Today’s session was once again centred on computer programming however this week we focused on Key Stage Two rather than Key Stage Once. At the start of the session, we watched a short video clip of Eric Schmidt, the CEO of Google, talking about the importance of teaching children Computer Science. He highlighted the fact that the skills taught through a computing curriculum such as creativity, logical thinking and problem solving are of great value in later life even if children do not go on to have a career in computer programming.
After watching the clip, we went on talk about how programming can be introduced to Key Stage Two children through programming tools such as Scratch. Scratch is a tool that I am fairly familiar with as we spent quite a bit of time looking at it last year. As I mentioned in my post last year, it is a visual programming language that allows users to create their very own stories, games and animations by sequencing blocks that represent different coding concepts.
Having managed to create a really effective whack a witch game during last year’s programming session, my partner and I felt confident enough to try and create another game. We followed a set of Code Club instructions that we were provided with to create the “Fish Chomp” game below-the aim of the game is to get the fish to eat all of the lobsters.
Overall I’m really proud of what we managed to achieve as I think the games looks really professional however had we had more time I would have liked to go on to complete the challenges at the back of the instructions such as making the lobsters avoid the hungry fish, to create a more complex game.
Scratch is definitely a great tool for getting children excited about computer programming as it is relatively easy to use yet allows you to create really professional looking end products. In addition, as it allows you to create animations, interactive art and stories as well as games there’s something to interest everyone-even the most reluctant coders! What’s more as Scratch is now web based you don’t have to worry about whether or not your school has the software!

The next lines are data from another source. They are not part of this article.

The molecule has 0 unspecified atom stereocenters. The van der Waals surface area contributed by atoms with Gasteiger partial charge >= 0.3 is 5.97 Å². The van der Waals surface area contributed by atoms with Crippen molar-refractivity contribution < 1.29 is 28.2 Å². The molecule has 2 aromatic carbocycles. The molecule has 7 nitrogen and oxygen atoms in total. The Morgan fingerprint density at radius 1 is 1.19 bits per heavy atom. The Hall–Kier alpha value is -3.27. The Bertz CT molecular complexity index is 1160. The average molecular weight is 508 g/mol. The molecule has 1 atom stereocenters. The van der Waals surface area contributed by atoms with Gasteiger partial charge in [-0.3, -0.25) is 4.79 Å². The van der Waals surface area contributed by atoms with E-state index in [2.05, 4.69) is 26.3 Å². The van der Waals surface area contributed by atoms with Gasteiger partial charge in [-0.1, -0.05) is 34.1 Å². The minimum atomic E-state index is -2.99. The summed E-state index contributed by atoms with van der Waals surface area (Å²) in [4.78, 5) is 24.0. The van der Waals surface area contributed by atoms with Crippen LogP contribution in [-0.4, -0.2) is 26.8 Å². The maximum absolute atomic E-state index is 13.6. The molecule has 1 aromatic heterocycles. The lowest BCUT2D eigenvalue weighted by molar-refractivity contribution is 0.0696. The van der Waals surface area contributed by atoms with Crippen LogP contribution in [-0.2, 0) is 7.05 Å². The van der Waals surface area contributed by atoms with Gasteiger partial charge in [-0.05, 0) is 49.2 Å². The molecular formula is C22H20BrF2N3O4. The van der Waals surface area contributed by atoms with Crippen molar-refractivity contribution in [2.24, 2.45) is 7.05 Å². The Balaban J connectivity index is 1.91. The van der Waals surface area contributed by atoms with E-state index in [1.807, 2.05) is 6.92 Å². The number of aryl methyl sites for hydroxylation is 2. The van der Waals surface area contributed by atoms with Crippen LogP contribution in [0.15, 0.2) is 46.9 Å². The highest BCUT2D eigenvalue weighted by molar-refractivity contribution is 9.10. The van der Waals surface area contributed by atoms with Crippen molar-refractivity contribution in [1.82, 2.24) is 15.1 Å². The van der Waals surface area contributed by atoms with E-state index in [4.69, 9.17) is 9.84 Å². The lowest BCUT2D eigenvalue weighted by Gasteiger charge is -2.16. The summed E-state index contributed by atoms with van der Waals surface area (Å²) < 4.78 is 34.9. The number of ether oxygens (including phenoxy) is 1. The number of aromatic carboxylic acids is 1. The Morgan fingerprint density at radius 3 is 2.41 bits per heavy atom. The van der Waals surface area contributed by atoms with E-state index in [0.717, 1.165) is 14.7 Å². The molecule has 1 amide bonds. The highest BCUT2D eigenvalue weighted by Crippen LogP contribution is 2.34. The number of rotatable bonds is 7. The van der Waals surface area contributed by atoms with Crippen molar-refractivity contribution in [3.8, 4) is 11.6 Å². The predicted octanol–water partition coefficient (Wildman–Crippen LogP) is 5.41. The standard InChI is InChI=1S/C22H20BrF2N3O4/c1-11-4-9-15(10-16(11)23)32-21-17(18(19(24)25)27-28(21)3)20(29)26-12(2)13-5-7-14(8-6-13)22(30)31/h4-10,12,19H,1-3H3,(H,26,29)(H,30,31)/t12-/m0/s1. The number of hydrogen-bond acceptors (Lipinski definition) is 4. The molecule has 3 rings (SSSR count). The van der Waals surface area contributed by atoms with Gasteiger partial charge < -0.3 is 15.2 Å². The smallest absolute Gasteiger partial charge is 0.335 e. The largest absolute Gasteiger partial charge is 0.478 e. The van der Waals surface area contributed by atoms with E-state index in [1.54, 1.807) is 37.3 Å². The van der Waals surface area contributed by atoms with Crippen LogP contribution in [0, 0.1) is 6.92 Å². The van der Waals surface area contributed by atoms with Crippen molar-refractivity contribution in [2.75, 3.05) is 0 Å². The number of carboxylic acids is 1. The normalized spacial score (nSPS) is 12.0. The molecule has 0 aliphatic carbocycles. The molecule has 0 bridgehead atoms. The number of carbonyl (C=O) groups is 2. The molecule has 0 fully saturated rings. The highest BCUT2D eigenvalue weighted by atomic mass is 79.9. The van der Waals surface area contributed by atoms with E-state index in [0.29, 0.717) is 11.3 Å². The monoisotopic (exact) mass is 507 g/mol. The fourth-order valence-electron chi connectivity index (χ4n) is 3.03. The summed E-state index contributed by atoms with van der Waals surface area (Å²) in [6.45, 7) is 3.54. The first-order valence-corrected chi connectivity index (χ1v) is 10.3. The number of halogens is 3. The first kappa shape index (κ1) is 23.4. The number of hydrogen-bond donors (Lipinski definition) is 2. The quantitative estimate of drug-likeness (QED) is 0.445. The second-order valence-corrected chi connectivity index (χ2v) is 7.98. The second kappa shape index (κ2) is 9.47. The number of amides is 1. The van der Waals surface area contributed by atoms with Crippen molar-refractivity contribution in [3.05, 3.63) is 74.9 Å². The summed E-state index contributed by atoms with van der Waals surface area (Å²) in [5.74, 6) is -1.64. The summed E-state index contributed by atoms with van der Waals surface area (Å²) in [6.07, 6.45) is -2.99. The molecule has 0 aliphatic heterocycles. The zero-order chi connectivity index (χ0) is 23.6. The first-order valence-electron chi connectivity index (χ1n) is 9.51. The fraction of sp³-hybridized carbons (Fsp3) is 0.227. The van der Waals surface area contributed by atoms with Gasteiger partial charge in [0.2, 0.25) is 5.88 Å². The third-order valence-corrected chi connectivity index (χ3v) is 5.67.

However despite all of these positives, l personally feel that children would require quite a substantial level of support to get a stage where they would be able to use Scratch to programme independently. Therefore I would recommend that teachers set simple tasks to begin with and gradually build up to more complex tasks and allow the children to work in pairs so that they have someone to talk things through with if something goes wrong and the programme isn’t working as expected!
At the end of the session, we had a brief chat about a couple of other programming tools; Python and Codecademy. These are often recommended as the next step on from tools such as Scratch as they are textual rather visual programming languages. After having a quick look at both of them I can definitely say that I would have to brush up on my coding skills before I would feel confident enough to use either of them within the classroom however they would definitely be good tools to use to extend very able pupils/keen coders!
Although the thought of teaching computing still makes me feel a little anxious, I pleased with how my programming skills are coming along and definitely feel far more confident about teaching computing now than I did last year.
Bye for now…